Detroit fire and emergency medical crews have a uniform addition -- armored vests to protect them on sometimes-risky city streets.
Their "level two" vests can block knife punctures and some gunshots. As of this week, medics must always wear them on duty. Firefighters are expected to do so for all medical runs, non-fire calls or in areas considered risky.
Their union leader "is conflicted about the new change," Brian Abel of WXYZ reports.
Mike Nevin says the job is dangerous. EMS and fire assaults happen frequently, so bulletproof vests are a welcome addition. But the problem he says is that they shouldn't necessarily need them in the first place.
"This is in response to the attacks on our medics and our firefighters and the fact that the city is that unsafe," Nevin says.
Though he's glad members have added protection from shots or slashings, Nevin would rather see more police officers on the streets.
"Wht's next -- tasers and guns? Body cams?" he asks.
Two comments on a local Reddit thread echo those words:
- "They'll be carrying guns in no time."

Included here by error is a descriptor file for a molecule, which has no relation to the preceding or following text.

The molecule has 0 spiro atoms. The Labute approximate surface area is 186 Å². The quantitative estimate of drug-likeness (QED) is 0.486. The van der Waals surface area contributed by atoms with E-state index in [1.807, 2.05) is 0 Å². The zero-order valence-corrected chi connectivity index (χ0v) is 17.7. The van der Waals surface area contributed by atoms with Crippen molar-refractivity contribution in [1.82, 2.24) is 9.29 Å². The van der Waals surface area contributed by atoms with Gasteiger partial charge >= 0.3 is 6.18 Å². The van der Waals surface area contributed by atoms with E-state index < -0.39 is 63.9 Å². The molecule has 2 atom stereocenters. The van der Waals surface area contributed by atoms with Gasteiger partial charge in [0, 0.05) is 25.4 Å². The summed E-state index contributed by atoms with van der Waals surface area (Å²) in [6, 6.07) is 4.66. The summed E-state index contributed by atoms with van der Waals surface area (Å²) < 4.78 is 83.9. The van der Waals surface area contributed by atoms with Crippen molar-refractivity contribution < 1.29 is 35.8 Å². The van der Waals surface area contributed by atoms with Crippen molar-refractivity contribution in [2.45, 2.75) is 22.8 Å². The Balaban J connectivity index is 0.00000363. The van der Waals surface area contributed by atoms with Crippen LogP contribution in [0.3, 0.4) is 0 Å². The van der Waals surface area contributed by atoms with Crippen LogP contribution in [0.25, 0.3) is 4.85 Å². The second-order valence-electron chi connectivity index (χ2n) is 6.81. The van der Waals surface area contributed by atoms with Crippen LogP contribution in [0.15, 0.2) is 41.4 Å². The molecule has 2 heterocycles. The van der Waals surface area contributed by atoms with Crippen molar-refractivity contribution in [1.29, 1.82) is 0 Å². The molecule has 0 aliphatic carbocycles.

- "This is not a good look for the city."
The fire department declined to comment, telling Abel it doesn't want to draw attention to the policy.
Deadline Detroit contributor Charlie LeDuff documented the risks to Detroit firefighters six months ago in coverage headlined: "Where's The Five-0? A Scary Night in Real Detroit." An excerpt:
Fire Engine 34 and Medic 10 are dispatched [after a 911 call about a bleeding person near Warren and Junction], but told to stage a few blocks away until police arrive, as it is considered a dangerous scene.
But police are not notified for 10 minutes more. When the call finally does go out for an available scout car, there's no answer. In fact, there are only three crusiers working the 10th Precinct that evening, which consists of 11 square miles, and is considered one of the most violent quarters of the city. The comeback and the money have yet to hit the west side.
A minute later, another call goes out for any available unit. Three more minutes of silence. A third call. Two more minutes of silence. A fourth. . . .
It is now 1:50 a.m,, and the captain of Engine 34 radios for police. Two men are lurking in the shadows; the men of 34 suspect the shadowy figures are involved in the homicide [firefighters found].